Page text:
Juniperus oxycedrus is a heliophi-lous, xerophilous and pioneer plant of the arid sites close to the coasts, also rocky, woods and thickets and Mediterranean garrigues, from the plan up to 1600 m of altitude, in all the Mediterranean area (in Morocco, Portugal, northern and southern France and Italy, from east to west Iran, in southern Lebanon and Israel). It is one of the vegetal elements characterizing in a very striking way some forms of the Mediterranean landscape forming a sort of low and dense thicket, flattened by the wind, but not rarely, along the littorals less disturbed by the man (however nowadays very rare!), rising in big arborescent specimens, the first and strongest defence line of the coastal systems.
The illustrious and never forgotten Prof. Valerio Giacomini wrote about this: “For seeing this vegetation in its full vigour and in its full integrity we should have to go in some less frequented areas of the Sardinian east coast; the mighty twisted specimens, but in full and intact vegetation, emerge on the top of the first dunes like victorious flags to mean the triumph of the life on the harsh adversity of the elements. But everywhere the existence of these plants is endangered; what cannot be destroyed and overwhelmed the strongest forces of the physical world, can be cancelled in a few days by the man, with the employment of monstrous mechanical means.”
The Prickly juniper can be used for the consolidation of the sandy soils against the erosion and for forming hedges and barriers. From the dry distillation of the wood of the prickly juniper they get dark, dense, aromatic oil, with a strong smell of smoke called cade oil (“Pix juniperi” in the pharmacopoeias), mainly formed by phenols (guaiacol, ethyl- guaiacol, creosol), sesquiterpenes (cadinene and others), utilized (not at family level!), in some cosmetics and sebum equilibrant products, and traditional preparations for the treatment of eczema, psoriasis, alopecia, oily acne, dandruff, etc., and external medications of the skin, as well as for preparing ointments with anti-revulsive and antiparasitic action. This particular oil was used by the old Romans to embalm the dead and it was thought the by burning the wood of the prickly juniper it was possible to remove the snakes.
The galbuli have applications analogous to those of the common juniper and have antirheumatic, anticatarrhal, balsamic, antiseptic, stimulant, rubefacient, diaphoretic and depurative action; they are highly sought by many species of birds who are the main agents of the dissemination.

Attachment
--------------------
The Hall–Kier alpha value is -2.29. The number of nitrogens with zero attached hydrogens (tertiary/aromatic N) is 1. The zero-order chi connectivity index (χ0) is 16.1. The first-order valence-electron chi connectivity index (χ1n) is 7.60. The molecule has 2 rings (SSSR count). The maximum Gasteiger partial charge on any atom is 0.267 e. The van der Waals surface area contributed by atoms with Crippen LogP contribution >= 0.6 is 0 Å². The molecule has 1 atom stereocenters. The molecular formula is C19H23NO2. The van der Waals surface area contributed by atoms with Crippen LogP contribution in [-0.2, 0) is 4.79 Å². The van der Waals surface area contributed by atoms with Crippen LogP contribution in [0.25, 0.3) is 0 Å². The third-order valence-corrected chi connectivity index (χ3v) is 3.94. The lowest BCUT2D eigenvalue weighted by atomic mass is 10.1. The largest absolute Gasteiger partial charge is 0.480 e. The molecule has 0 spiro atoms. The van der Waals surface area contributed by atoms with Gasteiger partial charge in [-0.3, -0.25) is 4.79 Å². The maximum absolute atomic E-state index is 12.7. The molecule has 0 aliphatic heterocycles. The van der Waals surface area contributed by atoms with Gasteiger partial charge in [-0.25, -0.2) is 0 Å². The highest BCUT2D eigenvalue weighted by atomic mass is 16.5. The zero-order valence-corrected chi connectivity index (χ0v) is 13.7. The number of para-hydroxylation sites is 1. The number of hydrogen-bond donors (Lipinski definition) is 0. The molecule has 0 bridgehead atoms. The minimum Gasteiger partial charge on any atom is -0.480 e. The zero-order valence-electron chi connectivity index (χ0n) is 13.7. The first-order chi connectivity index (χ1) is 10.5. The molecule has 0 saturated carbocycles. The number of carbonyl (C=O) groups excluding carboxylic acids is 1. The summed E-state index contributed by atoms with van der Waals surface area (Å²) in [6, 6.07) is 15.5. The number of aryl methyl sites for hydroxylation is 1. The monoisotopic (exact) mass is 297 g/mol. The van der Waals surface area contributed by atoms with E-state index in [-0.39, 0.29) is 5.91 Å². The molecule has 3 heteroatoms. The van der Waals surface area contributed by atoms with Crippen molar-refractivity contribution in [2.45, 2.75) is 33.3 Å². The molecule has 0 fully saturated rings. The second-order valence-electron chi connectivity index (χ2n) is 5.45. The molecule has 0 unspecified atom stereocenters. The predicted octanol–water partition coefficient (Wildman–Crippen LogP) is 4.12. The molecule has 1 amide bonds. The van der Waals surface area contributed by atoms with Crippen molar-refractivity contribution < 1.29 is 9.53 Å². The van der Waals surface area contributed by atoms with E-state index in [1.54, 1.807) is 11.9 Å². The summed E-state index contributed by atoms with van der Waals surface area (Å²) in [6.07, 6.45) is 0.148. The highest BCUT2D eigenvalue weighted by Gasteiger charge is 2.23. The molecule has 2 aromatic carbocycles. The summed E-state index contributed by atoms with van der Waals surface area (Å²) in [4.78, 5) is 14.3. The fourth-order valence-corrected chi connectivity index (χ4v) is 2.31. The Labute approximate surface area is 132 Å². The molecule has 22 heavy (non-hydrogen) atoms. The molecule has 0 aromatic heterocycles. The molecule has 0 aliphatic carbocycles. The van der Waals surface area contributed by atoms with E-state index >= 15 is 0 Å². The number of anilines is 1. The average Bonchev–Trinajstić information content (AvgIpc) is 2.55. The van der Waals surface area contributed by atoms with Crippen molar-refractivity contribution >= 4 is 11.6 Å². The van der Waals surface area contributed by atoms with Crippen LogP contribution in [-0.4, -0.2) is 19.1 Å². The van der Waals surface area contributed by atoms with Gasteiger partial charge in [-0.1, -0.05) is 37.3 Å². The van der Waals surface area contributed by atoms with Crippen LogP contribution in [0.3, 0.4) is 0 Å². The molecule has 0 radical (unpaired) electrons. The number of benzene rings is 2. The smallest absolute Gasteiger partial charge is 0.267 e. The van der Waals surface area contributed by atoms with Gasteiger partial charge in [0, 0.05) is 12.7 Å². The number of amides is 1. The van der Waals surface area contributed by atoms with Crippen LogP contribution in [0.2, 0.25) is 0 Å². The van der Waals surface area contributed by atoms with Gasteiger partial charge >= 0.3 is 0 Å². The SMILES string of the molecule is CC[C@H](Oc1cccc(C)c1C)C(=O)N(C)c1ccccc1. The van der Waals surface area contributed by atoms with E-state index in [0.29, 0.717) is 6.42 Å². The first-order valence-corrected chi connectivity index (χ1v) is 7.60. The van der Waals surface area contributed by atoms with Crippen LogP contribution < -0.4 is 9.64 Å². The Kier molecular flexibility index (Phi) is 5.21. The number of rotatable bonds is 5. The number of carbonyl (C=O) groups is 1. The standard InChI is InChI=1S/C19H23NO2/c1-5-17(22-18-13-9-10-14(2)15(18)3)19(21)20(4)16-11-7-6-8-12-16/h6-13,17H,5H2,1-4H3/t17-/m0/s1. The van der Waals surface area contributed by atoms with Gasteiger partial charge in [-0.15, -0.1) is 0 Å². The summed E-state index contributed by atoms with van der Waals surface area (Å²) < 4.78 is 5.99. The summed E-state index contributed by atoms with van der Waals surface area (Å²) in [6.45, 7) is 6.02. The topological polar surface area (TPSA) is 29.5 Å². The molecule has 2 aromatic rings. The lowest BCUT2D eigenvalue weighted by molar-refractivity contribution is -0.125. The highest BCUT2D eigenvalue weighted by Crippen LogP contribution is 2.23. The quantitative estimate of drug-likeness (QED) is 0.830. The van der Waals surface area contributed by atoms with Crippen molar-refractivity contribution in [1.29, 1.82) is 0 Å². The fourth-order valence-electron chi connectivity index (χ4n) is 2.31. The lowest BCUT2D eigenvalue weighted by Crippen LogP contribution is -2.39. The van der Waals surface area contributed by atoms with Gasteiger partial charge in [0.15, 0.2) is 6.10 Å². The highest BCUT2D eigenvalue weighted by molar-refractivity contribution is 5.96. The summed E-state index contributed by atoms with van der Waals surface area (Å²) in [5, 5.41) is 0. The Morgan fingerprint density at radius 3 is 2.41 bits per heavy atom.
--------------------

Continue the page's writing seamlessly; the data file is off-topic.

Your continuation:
Synonyms: Juniperus wittmanniana Fisch. ex Lindl. (1850); Juniperus oxycedrus var. wittmanniana Carrière (1855); Juniperus tenella Antoine (1857); Juniperus oxycedrus var. brachyphylla Loret (1862); Juniperus oxycedrus var. brachyphylla Loret is (1865); Oxycedrus echinoformis Carrière (1867); Oxycedrus withmanniana Carrière (1867); Juniperus oxycedrus Herb.Linn. ex Parl. (1868); Juniperus heterocarpa Timb.-Lagr. ex Loret & Barrandon (1876); Juniperus oxycedrus subsp. macrocarpa (Sm.) Ball (1878); Juniperus oxycedrina St.-Lag. (1880); Juniperus heterocarpa Timb.-Lagr. ex Nyman (1881); Juniperus oxycedrus subsp. rufescens Debeaux (1894) ; Juniperus oxycedrus f. viridis Posp.(1897); Juniperus oxycedrus L. subsp. maderensis Menezes (1908); Oxycedrus ericoides Pandiani (1912); Juniperus souliei Sennen (1917); Juniperus oxycedrus subsp. hemisphaerica (C.Presl) Em.Schmid (1933); Juniperus oxycedrus L. subsp. hemisphaerica (Presl) Emil Schmid ex Atzei & V.Picci (1973); Juniperus oxycedrus L. var. transtagna (Franco) Silba (1984); Juniperus oxycedrus L. f. densa Jovan. (1992); Juniperus oxycedrus var. fastigiata Jovan (1992); Juniperus oxycedrus var. parvifolia (Novàk) Jovan. (1992); Juniperus oxycedrus f. viminalis Jovan.(1992); Juniperus oxycedrus L. var. macrocarpa (Sibth. & Sm.) Silba (2000); Juniperus oxycedrus L. var. spilinana Yalt., Eliçin & Terzioğlu (2007); Juniperus oxycedrus L. f. yaltirikiana Avci & Ziel. (2008); Juniperus oxycedrus L. subsp. deltoids (R.P. Adams) N.G. Passal (2009).